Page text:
Under a social system respecting bottom-up organization, the easiest things to build are the smallest, such as a family home. They require little money, time or coordination. Such structures receive instant feedback. There is no bailout. Large communal projects, on the other hand, are much more difficult endeavors to see through as they require political support. We might think to characterize the support as flowing from the governance principles of the common pool resource of the social capital of those affected — and even the cultural and aesthetic capital they may wish to preserve. Individuals, mindful of their strong property rights, will need to come to consensus. The need to sacrifice and compromise will be greater all around.
In a top-down system, the opposite is true. Building a home on a plot of land you own becomes more complicated than a developer building 500 “units” on a field or the government expropriating land to make room for a highway. Meanwhile, the central authority is shielded from knowing whether or not any given experiment has worked, for two reasons.
First, there is no perfect counterfactual to compare against. How much better would a street of unique homes be to one where they all looked the same? We cannot know for sure even though surveys show an overwhelming majority of Brits would rather live in old rather than new-build homes. Second, even if the experiment receives significant negative feedback, the government can simply decree and force adoption. Bailing out bankrupt developments or stopping individuals from building profitably alike kill any potential for fulfilled experimentation and discovery of social truths.
James Scott highlights this fundamental dichotomy in “Seeing Like A State,” lamenting the influence of the patron saint of top-down architecture and urban planning, Le Corbusier. Scott seems to see Le Corbusier’s crime as more than just the disaster of his own architectural output and that which he inspired, but in more psychological and even philosophical terms as deriving from a kind of despicable and solipsistic anti-humanism. As Michael Oakeshott might have complained, Le Corbusier seemed to lack any respect for others’ agency. Scott writes:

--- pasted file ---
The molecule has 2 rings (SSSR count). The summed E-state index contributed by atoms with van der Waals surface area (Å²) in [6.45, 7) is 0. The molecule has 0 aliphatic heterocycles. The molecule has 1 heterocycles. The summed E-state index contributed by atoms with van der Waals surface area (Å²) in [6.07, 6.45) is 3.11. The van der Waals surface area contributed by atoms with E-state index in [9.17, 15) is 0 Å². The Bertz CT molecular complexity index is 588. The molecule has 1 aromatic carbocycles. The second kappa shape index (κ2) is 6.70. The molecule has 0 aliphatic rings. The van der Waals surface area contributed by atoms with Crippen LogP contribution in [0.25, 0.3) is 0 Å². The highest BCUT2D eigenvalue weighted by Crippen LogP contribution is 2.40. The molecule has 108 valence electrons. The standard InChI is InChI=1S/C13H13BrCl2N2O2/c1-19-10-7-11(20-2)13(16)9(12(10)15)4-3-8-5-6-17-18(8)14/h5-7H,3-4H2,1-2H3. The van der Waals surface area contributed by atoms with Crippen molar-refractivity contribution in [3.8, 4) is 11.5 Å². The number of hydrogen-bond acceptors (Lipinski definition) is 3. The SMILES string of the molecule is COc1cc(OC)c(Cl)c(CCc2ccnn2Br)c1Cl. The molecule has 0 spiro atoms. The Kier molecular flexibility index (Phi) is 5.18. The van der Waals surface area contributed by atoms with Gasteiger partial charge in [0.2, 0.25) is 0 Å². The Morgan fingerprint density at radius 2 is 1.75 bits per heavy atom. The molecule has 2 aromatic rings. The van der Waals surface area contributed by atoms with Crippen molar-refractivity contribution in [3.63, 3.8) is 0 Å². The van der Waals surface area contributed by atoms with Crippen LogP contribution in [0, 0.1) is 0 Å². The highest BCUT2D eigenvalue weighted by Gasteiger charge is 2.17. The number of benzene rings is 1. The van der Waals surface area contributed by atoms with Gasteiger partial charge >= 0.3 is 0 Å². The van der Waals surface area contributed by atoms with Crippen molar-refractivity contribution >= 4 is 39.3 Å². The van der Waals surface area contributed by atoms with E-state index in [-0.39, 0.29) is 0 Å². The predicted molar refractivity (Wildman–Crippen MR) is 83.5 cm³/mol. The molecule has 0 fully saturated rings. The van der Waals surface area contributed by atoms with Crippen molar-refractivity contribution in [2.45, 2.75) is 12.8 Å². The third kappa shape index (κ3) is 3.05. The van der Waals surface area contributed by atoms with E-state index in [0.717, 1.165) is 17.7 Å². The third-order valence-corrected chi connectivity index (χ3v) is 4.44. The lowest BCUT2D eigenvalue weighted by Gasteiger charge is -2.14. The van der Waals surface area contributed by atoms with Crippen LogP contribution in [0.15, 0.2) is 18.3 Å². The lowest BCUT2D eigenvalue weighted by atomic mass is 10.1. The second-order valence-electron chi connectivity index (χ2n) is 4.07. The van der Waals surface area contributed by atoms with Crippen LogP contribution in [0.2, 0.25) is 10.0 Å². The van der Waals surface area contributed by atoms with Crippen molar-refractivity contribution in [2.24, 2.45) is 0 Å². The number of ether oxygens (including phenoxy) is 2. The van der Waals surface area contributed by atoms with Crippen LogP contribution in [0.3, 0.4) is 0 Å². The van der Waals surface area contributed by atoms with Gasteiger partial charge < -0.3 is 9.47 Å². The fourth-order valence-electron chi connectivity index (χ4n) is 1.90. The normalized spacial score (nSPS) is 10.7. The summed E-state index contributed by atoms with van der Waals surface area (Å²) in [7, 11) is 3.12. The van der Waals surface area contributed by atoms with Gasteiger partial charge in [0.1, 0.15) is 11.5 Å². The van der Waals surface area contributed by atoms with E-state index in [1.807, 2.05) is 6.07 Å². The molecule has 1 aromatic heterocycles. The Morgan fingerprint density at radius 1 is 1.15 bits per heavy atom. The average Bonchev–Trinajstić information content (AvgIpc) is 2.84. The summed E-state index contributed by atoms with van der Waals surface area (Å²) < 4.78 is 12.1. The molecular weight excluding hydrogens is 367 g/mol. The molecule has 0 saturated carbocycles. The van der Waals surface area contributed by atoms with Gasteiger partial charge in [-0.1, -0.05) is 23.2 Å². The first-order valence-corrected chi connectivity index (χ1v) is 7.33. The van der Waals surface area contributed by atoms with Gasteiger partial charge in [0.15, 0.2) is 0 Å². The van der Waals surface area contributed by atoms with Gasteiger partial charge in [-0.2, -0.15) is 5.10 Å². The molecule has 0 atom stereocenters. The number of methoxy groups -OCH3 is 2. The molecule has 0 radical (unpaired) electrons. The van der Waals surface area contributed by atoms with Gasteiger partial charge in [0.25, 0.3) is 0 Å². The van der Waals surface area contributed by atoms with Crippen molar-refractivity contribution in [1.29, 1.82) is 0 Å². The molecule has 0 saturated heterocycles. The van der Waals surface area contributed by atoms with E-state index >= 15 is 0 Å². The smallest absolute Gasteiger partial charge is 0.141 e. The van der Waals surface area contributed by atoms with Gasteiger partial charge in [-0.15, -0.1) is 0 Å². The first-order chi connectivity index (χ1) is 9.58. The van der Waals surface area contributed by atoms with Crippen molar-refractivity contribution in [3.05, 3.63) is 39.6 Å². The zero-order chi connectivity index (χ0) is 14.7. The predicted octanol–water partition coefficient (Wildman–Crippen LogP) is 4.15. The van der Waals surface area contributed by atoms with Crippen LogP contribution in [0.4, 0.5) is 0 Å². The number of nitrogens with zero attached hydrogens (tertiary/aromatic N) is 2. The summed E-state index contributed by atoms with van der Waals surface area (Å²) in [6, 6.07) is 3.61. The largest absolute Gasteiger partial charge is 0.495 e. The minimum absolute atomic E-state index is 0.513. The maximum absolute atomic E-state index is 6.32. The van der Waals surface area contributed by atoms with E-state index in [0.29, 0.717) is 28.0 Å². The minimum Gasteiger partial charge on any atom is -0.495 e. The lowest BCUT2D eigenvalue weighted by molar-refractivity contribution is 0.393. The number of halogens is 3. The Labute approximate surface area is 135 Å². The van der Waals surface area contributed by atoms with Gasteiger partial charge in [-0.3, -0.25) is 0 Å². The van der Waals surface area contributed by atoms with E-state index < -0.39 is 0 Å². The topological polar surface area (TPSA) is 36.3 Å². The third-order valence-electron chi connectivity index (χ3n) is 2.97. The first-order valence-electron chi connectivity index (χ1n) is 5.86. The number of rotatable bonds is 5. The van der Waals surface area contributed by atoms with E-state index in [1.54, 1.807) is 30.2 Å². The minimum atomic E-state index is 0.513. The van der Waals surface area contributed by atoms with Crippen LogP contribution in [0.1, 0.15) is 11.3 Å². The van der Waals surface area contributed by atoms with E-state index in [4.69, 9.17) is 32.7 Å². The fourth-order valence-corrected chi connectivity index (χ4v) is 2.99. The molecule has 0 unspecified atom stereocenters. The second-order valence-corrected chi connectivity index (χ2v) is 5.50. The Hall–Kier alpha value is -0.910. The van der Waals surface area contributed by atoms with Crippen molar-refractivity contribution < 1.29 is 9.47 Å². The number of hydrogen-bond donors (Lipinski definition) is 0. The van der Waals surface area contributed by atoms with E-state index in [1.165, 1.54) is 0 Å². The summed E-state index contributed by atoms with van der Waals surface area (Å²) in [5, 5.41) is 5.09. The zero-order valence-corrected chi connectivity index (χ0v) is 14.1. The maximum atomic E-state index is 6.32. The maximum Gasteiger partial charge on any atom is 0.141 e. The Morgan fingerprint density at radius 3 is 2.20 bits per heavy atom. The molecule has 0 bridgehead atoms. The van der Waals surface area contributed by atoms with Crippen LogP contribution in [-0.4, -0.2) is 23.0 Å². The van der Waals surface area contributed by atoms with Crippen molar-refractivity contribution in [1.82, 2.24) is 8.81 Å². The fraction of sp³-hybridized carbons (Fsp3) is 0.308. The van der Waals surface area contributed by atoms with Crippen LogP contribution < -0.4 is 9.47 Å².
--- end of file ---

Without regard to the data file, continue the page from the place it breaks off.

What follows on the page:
“Believing that his revolutionary urban planning expressed universal scientific truths, Le Corbusier naturally assumed that the public, once they understood this logic, would embrace his plan. The original manifesto of CIAM[iv] called for primary school students to be taught the elementary principles of scientific housing: the importance of sunlight and fresh air to health; the rudiments of electricity, heat, lighting, and sound; the right principles of furniture design; and so on. These were matters of science, not of taste; instruction would create, in time, a clientele worthy of the scientific architect. Whereas the scientific forester could, as it were, go right to work on the forest and shape it to his plan, the scientific architect was obliged to first train a new clientele that would ‘freely’ choose the urban life that Le Corbusier had planned for them.
“Any architect, I imagine, supposes that the dwellings she designs will contribute to her clients’ happiness rather than to their misery. The difference lies in how the architect understands happiness. For Le Corbusier, ‘human happiness already exists expressed in terms of numbers, of mathematics, of properly calculated designs, plans in which the cities can already be seen.’ He was certain, at least rhetorically, that since his city was the rational expression of a machine-age consciousness, modern man would embrace it whole-heartedly.”